My primary concern is being someplace cold and not being able to keep the furnace running for even one night. We have only had the trailer since Sept and the dealer provided battery is only ~60 amp hours. We plan on driving to Florida in February and stopping at Walmarts on the way, so the temp solar power isn't really useful to me on this one (I will likely get a portable panel down the road as I am a fan - 7.5kw installed on my house). So that is why I figured that if I could start by building up my battery bank first, it will meet my short-term needs of being able to go 2 nights off-grid in Walmart parking lots, and I need to put the batteries in the trailer over the axles so that my tongue weight doesn't go up too much.
The good news is that your TT's battery is charged while underway from your tow vehicle. So, 6-8 of driving should be more than enough to carry you through the night.

Are you sure the battery is only 60Ah? That's a motorcycle battery, only enough to stop the trailer after a breakaway. You need several hundred Ah in order to go off-grid.
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Old 12-21-2015, 12:27 PM   #19
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(I will likely get a portable panel down the road as I am a fan - 7.5kw installed on my house).
Do you park your TT at home?

If so, you could purchase 2 or 3 residential SOLAR panels (mounted on the TT roof) like you have on your house, wire in a transfer switch that will switch between (A) to your TT batteries (B) to Enphase 250 watt micro inverters wired to your Shore-Power cable (with proper protection circuitry) that is plugged into the house's SOLAR breaker box. Boy, would the local code enforcement group love that idea.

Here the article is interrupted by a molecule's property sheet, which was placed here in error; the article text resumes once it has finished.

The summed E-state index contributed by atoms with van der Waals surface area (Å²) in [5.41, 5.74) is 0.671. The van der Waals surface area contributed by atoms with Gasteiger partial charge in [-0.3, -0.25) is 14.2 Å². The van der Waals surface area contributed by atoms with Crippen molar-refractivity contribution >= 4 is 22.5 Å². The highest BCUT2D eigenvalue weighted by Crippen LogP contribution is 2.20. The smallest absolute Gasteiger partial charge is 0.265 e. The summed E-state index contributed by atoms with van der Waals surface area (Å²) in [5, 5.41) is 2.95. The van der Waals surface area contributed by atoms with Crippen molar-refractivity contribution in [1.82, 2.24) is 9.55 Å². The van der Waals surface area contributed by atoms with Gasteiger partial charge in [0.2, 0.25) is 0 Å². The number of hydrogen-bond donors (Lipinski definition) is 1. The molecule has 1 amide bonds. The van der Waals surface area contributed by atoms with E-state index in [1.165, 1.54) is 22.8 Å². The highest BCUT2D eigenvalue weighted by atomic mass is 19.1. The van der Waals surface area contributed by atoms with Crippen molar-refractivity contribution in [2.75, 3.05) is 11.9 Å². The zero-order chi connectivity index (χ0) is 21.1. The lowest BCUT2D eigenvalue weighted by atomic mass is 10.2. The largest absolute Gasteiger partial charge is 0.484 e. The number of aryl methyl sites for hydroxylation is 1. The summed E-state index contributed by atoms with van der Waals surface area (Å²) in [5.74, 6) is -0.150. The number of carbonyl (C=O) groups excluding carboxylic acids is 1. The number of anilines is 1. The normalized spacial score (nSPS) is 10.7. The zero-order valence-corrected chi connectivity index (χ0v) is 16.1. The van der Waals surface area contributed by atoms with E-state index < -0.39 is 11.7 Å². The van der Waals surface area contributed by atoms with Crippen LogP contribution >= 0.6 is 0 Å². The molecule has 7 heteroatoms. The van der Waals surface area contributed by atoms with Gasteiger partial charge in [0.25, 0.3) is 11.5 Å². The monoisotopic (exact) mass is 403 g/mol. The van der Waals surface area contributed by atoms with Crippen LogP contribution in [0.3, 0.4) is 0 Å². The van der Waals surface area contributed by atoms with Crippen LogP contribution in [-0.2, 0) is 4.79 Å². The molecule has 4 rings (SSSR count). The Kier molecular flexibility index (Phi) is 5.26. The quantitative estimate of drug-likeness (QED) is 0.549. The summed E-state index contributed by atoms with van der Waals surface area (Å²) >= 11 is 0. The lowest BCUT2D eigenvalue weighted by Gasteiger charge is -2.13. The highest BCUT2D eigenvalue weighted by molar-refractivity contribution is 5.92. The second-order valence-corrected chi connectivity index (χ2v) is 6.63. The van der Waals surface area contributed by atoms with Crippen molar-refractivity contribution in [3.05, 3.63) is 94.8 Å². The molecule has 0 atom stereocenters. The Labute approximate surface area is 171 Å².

Don
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Old 12-21-2015, 12:43 PM   #20
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Originally Posted by mike837go View Post
The good news is that your TT's battery is charged while underway from your tow vehicle. So, 6-8 of driving should be more than enough to carry you through the night.

Are you sure the battery is only 60Ah? That's a motorcycle battery, only enough to stop the trailer after a breakaway. You need several hundred Ah in order to go off-grid.
The battery provided by the dealer is a Deka Marine Master DP24. On the Trojan website there is a document (link below) that flags it as a 65 AH...that's why I want to bump up my capacity. I could just get a single larger capacity battery for one night stays, but figure I might as well get two and have a bit more confidence, especially in the cold.

http://www.trojanbattery.com/pdf/Tra...ide_201105.pdf